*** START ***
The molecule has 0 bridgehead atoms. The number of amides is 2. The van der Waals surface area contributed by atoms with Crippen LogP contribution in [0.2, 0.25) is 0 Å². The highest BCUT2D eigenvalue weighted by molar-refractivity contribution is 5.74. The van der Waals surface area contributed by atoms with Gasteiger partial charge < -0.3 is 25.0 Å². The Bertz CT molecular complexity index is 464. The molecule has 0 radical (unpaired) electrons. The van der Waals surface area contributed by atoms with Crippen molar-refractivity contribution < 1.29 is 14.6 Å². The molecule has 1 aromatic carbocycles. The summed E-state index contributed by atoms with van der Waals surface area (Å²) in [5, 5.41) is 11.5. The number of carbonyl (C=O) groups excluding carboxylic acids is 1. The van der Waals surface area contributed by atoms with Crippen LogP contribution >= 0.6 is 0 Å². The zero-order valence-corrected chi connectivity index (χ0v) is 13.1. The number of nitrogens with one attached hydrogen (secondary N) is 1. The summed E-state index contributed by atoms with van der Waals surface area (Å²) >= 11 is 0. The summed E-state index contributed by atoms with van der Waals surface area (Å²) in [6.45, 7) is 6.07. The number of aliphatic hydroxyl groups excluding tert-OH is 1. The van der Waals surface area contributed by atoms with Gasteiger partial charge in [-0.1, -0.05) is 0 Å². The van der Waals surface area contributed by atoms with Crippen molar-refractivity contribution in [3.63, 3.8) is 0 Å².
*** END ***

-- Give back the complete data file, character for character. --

The molecule has 0 bridgehead atoms. The number of amides is 2. The van der Waals surface area contributed by atoms with Crippen LogP contribution in [0.2, 0.25) is 0 Å². The highest BCUT2D eigenvalue weighted by molar-refractivity contribution is 5.74. The van der Waals surface area contributed by atoms with Gasteiger partial charge < -0.3 is 25.0 Å². The Bertz CT molecular complexity index is 464. The molecule has 0 radical (unpaired) electrons. The van der Waals surface area contributed by atoms with Crippen molar-refractivity contribution < 1.29 is 14.6 Å². The molecule has 1 aromatic carbocycles. The summed E-state index contributed by atoms with van der Waals surface area (Å²) in [5, 5.41) is 11.5. The number of carbonyl (C=O) groups excluding carboxylic acids is 1. The van der Waals surface area contributed by atoms with Crippen LogP contribution >= 0.6 is 0 Å². The zero-order valence-corrected chi connectivity index (χ0v) is 13.1. The number of nitrogens with one attached hydrogen (secondary N) is 1. The summed E-state index contributed by atoms with van der Waals surface area (Å²) >= 11 is 0. The summed E-state index contributed by atoms with van der Waals surface area (Å²) in [6.45, 7) is 6.07. The number of aliphatic hydroxyl groups excluding tert-OH is 1. The van der Waals surface area contributed by atoms with Gasteiger partial charge in [-0.1, -0.05) is 0 Å². The van der Waals surface area contributed by atoms with Crippen molar-refractivity contribution in [3.63, 3.8) is 0 Å².